There is also room for uncertainty in inferences drawn from the rise in temperature over the past 150 years. The warming itself is real enough, but that doesn't necessarily mean that human activity is to blame. Sceptics say that the warming could be natural, and again they have a point. It is now recognised that up to 40 per cent of the climatic variation since 1890 is probably due to two natural phenomena. The first is solar cycles, which influence the amount of radiation reaching the Earth, and some scientist have argued that increased solar activity can account for most of the warming of the past 150 years. The second is the changing frequency of volcanic eruptions, which produce airborne particles that can shade and hence cool the planet for a year or more. This does not mean, however, that the sceptics can claim victory, as no known natural effects can explain the 0.5 °C warming seen in the past 30 years. In fact, natural changes alone would have caused a marginal global cooling (see Graph).
How hot will it get?
In the face of such evidence, the vast majority of scientists, even sceptical ones, now agree that our activities are making the planet warmer, and that we can expect more warming as we release more CO2 into the atmosphere. This leaves two critical questions. How much warming can we expect? And how much should we care about it? Here the uncertainties begin in earnest.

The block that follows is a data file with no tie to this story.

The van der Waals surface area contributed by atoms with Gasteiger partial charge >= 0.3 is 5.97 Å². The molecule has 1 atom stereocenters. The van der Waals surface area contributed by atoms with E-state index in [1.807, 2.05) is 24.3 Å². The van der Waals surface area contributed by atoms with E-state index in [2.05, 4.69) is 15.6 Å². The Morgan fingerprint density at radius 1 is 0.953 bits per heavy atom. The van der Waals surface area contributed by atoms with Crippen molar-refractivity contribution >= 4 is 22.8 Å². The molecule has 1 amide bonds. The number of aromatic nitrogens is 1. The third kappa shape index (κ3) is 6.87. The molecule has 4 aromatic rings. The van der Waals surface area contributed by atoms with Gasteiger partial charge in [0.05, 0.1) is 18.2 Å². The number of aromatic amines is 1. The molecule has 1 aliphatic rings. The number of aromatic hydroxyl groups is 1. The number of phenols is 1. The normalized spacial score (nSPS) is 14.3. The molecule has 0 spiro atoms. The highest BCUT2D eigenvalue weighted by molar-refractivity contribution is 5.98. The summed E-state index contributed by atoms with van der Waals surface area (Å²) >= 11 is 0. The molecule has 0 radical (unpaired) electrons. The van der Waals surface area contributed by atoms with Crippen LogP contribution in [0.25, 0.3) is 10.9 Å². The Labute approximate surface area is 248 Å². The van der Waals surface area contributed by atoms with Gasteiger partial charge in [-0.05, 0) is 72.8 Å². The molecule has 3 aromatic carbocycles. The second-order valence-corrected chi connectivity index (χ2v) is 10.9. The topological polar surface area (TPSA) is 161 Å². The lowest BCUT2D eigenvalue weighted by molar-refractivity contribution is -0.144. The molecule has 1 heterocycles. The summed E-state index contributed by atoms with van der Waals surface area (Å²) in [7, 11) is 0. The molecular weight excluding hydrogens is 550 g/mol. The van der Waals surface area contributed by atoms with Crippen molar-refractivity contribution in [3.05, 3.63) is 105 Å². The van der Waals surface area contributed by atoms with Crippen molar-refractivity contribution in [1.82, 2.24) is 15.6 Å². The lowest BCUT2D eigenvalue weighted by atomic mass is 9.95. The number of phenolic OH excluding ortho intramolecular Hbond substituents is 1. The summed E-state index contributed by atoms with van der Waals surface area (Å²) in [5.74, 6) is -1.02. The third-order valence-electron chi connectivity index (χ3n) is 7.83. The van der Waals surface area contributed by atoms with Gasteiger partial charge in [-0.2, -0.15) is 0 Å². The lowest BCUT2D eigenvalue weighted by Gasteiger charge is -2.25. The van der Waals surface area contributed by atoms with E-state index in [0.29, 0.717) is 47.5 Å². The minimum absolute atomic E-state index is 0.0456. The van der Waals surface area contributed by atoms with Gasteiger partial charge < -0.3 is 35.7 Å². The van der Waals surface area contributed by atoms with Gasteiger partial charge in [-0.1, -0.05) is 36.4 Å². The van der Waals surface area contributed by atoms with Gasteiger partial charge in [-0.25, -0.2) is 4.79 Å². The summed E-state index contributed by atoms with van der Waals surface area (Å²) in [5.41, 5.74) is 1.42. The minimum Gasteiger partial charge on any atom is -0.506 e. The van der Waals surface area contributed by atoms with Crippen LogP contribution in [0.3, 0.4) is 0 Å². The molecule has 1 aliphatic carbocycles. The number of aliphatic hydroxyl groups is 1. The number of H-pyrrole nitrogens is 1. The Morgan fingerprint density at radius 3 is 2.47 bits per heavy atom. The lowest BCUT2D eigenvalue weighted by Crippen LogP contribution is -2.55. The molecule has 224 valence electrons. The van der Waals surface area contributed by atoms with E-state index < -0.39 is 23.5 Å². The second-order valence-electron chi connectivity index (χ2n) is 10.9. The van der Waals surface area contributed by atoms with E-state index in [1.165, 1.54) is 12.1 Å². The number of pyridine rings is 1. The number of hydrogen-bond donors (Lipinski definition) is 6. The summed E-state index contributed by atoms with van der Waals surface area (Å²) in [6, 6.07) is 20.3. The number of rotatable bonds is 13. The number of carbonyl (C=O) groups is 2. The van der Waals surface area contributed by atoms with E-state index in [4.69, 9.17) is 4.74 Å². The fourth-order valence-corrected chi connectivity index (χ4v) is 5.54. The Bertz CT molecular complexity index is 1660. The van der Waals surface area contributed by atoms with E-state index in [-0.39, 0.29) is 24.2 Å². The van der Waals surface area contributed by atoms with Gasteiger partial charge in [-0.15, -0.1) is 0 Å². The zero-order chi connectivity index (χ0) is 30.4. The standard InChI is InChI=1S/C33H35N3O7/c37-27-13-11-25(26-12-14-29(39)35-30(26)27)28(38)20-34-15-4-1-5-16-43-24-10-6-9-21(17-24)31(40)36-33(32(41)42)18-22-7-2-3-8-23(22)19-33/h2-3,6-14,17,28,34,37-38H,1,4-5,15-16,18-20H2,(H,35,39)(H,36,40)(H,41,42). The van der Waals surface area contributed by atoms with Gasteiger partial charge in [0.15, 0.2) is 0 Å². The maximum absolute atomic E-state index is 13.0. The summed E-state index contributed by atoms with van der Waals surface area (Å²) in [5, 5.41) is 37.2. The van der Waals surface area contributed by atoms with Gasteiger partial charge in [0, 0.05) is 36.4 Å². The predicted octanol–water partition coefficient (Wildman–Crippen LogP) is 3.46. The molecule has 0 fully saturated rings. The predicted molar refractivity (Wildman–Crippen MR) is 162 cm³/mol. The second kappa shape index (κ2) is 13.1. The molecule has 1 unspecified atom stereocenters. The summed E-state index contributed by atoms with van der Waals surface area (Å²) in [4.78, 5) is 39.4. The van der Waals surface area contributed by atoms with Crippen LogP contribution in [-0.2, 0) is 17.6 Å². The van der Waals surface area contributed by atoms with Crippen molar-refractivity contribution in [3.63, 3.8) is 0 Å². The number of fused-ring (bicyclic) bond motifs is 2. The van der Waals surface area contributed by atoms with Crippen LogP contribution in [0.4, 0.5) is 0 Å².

The concentration of CO2 in the atmosphere now stands at around 375 parts per million. A doubling of CO2 from pre-industrial levels of 280 parts per million, which could happen as early as 2050, will add only about 1 °C to average global temperatures, other things being equal. But if there's one thing we can count on, it is that other things will not be equal; some important things will change.